Before race day, I had been watching the weather.  Friday, the weather said we could look forward to start time temps around 40 degrees, with a 5 mile per hour WSW wind.  That WSW wind is, unfortunately, a headwind on the NorthShore course, as the course travels South from Two Harbors to Duluth, Minnesota in a Southwest direction.  Still, 5 mile per hour winds aren’t much to worry about.  However the forecast did call for an increase in the winds to 10 miles per hour through the morning, which meant skating into a wind that would be getting stronger the closer we got to the finish.  Not the best conditions, but certainly not the kind of wind we fought in 2013.

The morning of the race, my wife dropped me off at the bus stop to the start line around 7 AM.  My race was scheduled to start at 9:35, but I didn’t want to be rushed getting ready for the race like I have for just about every other race, especially Roll for the Roses, this year.  The bus I happened to board was the first bus for the full marathon event, and included most of the roller-ski competitors who were scheduled to push off at 8:30.  I was very early, and it was pretty cold, but it certainly wasn’t the end of the world, as I had plenty of time to jog a bit, catch up with some other skaters, find some of my Team Rainbo teammates, and get my gear on for the race.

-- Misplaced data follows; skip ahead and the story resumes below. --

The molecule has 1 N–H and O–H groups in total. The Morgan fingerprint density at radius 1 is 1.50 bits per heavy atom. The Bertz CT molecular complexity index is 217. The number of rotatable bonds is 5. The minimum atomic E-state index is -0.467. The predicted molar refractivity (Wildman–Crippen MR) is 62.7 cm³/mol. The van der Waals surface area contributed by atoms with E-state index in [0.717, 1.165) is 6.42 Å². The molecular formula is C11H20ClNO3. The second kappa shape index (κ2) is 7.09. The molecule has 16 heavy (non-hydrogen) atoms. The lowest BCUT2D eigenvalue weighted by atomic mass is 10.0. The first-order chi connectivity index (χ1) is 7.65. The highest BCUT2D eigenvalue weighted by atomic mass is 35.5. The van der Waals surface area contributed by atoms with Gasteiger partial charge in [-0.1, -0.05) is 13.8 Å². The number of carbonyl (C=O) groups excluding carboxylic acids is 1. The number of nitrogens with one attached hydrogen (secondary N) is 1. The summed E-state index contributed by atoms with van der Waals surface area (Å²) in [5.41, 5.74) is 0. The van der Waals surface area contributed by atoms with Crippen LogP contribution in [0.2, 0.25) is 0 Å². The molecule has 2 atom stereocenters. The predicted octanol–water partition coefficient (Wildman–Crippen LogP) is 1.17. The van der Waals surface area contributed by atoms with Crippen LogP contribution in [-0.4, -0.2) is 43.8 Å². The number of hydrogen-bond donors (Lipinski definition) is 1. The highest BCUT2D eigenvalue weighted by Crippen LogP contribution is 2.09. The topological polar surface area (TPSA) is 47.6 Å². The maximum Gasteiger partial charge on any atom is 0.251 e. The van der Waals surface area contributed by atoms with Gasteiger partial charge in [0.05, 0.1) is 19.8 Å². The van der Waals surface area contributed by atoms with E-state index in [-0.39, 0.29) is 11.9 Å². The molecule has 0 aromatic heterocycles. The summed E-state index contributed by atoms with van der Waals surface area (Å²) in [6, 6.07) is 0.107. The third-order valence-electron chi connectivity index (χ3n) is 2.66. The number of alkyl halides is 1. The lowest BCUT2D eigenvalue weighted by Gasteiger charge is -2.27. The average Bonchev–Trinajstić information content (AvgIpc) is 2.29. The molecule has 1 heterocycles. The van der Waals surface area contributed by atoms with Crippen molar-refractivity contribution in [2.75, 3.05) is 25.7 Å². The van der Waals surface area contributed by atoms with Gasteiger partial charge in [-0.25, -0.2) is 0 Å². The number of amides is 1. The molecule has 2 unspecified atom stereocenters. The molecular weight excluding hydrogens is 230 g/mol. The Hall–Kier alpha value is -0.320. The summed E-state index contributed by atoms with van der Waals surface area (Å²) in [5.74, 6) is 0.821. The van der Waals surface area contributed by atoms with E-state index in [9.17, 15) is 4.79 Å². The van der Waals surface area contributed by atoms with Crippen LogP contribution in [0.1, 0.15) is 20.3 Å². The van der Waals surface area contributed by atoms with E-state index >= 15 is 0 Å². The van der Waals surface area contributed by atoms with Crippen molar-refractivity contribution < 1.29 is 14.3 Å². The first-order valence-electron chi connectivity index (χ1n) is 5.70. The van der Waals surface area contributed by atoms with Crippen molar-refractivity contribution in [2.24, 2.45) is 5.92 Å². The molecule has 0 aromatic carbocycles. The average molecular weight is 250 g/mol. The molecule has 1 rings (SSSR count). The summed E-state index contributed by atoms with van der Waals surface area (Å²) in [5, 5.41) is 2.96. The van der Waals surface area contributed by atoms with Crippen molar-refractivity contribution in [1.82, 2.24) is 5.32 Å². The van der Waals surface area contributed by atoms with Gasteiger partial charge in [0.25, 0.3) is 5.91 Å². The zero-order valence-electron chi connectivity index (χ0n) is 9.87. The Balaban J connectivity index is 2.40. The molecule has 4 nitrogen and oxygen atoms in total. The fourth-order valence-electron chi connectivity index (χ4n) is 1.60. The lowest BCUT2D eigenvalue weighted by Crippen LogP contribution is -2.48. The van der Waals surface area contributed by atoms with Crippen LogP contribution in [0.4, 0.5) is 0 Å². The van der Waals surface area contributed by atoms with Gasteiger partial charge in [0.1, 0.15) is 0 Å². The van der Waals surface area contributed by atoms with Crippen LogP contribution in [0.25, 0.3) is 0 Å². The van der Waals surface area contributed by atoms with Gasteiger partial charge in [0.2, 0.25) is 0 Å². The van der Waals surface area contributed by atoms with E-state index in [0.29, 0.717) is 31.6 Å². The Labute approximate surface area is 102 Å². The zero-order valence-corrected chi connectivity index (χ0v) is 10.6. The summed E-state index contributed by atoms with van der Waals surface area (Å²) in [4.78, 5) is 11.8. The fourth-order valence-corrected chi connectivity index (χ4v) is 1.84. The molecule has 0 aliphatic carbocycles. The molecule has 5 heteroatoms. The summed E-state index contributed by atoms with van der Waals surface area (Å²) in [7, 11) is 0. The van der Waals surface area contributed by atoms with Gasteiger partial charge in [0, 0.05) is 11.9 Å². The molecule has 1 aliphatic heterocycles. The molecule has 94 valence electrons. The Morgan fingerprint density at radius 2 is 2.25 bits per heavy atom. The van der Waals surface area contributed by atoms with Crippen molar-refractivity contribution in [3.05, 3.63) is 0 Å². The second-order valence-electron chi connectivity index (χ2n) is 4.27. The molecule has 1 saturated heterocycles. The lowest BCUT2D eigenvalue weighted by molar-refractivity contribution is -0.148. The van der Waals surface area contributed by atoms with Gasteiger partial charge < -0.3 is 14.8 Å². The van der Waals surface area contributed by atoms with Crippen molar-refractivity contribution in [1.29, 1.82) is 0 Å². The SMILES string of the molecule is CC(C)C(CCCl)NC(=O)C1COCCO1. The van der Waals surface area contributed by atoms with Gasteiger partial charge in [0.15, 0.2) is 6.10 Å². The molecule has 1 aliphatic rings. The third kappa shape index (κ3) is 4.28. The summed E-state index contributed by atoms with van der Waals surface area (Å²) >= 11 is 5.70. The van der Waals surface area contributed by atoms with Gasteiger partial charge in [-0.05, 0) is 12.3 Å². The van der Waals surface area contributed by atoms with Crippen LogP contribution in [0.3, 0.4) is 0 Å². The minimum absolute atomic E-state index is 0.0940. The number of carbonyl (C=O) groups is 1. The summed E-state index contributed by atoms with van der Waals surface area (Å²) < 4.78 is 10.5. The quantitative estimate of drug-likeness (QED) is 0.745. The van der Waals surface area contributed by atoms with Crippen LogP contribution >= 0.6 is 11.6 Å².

We lined up at the start line in time to see the Elite Women take the course.  After a 5 minute wait that felt like forever, the horn sounded, and Advanced Wave 1 was on the course.  The start of this race is notoriously down hill, though not in the sense that it is steep, but just that the grade decreases over the first couple of miles.  It was a fast start, as I expected, and it took about a mile before the pace line really started to form.  I spent a lot of time trying to position myself well in the pack and not waste a lot of energy, as I couldn’t breathe very well with my chest cold.  From that point, I felt the race was pretty predictable.  Lots of little attacks here and there, but nothing really significant happening.  About 7 miles in, I started to get tired, and as the line flexed and compressed going up and down the rolling hills on the course, the line began to accordion.  This lead to a lot of sprinting on my part, and reminded me of the all the interval work I spent doing getting ready for the race.